Posts Tagged ‘lifestyle’

Eating lentils can help reduce bad cholesterol

Thursday, April 10th, 2014

pic_01_240x240Eating beans, peas, chickpeas or lentils daily can reduce bad cholesterol

A new study has revealed that eating one serving a day of beans, peas, chickpeas or lentils can significantly reduce “bad cholesterol”.

The study, led by Dr. John Sievenpiper of St. Michael’s Hospital’s Clinical Nutrition and Risk Factor Modification Centre, has found that by eating one serving a day of pulses, people could lower their LDL (“bad”) cholesterol by five per cent.

According to Sievenpiper, the reduction of bad cholesterol would lead to a five to six per cent reduction in the risk of cardiovascular disease.

The study also revealed that pulses have a low glycemic index (meaning that they are foods that break down slowly) and tend to reduce or displace animal protein as well as “bad” fats such as trans fat in a dish or meal.

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Your guide to perfect skin this summer

Wednesday, April 9th, 2014

IMG_03_240X240Summer is a time to relax and have fun! However, with the sun and rising temperature your skin and hair has to pay high price. Summer also brings along a plethora of problems like rashes, acne back, tanning, skin infections and sunburn. Dr. Sangeeta Amladi, Head Medical Services, Kaya Skin Clinic recommends a few tips for a carefree and skin friendly summer.

Screen the sun: Small amounts of sun is beneficial for the skin and essential for production of vitamin D. However, prolonged exposure to solar UV radiation may have a hazardous impact on the skin. If you are going to be out in the sun for a long time you need to wear a sunscreen or sunblock.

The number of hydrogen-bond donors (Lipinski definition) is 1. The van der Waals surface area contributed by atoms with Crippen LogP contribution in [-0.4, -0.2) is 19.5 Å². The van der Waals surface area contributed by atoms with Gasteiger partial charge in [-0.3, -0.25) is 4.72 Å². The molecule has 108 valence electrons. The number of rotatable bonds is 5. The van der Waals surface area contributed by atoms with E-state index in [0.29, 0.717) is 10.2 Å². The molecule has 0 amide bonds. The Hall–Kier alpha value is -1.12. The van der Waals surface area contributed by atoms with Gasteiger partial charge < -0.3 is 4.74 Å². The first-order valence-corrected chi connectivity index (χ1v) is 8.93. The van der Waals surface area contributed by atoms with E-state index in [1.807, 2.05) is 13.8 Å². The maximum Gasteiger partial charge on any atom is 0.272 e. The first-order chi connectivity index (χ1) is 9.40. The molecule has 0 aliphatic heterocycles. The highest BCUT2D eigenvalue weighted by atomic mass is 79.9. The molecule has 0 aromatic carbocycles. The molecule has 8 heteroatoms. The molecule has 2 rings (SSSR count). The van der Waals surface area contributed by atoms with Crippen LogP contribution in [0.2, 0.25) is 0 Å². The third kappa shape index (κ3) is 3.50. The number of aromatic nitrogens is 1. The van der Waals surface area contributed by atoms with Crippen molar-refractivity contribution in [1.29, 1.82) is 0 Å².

Not all sunscreens are made alike – some provide a physical barrier (minerals) while others provide a chemical barrier that absorbs ultraviolet rays. Zero down on a sunscreen that best meets your requirements and contains sun protection factor (SPF). SPF 30 is best recommended for Indian skin types. Apply sun screen 20 to 30 minutes before stepping out and ensure you wear sunscreen every day, even when you stay indoors

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Eat sensibly, eat often and eat local: Rujuta Diwekar

Monday, April 7th, 2014

DSC_0957-240x240-dec30Winner of the ‘Nutrition Award’ from Asian Institute of Gastroenterology, Rujuta Diwekar is amongst the most qualified and sought after practitioners in India today and the only nutritionist to have accreditation from Sports Dietitians, Australia.

In the plethora of diet fads and fears, Rujuta’s voice rings loud and clear, urging us to use our common sense and un-complicate the act of eating. Her two books have sold more than 5 lakh copies and have been translated in more than 5 languages. Her 3rd book on exercise “Don’t lose out, work out!” is out in the markets and already in the best seller charts. She has also made a film “Indian food wisdom & the art of eating right” which is available on dvd.

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Heart responds differently to exercise in men and women

Wednesday, April 2nd, 2014

crop2_240x240_2apr14Researchers have said that the formula for peak exercise heart rate that doctors have used for decades to diagnose heart conditions may be flawed as it does not account for differences between men and women.

The simple formula of “220 minus age” has been widely used to calculate the maximum number of heart beats per minute a person can achieve.

Many people use it to derive their target heart rate during a workout. Doctors use it to determine how hard a patient should exercise during a common diagnostic test known as the exercise stress test.

After analyzing more than 25,000 stress tests, the researchers found significant differences between men and women and developed an updated formula to reflect those nuances.

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Macrobiotic diet is about eating right: Shonali Sabherwal

Monday, March 31st, 2014

arti_01_240x240_mar27Shonali Sabherwal is India’s only Counsellor/ Chef & Instructor in Macrobiotics. She meets your needs not just at the health counselling level, but stretches beyond that and takes it to your plate, wherein you are equipped with recipes, cooking styles, and sources on where to find products. The goal of Shonali’s company Soulfood is to use the Macrobiotic approach to diet to raise a persons wellness quotient. She is the author of the book ‘The Beauty Diet’ published by Random House in January 2012.

Her clients list include bollywood stars like Katrina Kaif, Esha Deol, Jaqueline Fernandez, Neha Dhupia, Shekhar Kapur, Kabir Bedi and Dalip Tahil apart from corporates, people with diabetes, PCOS and other health conditions.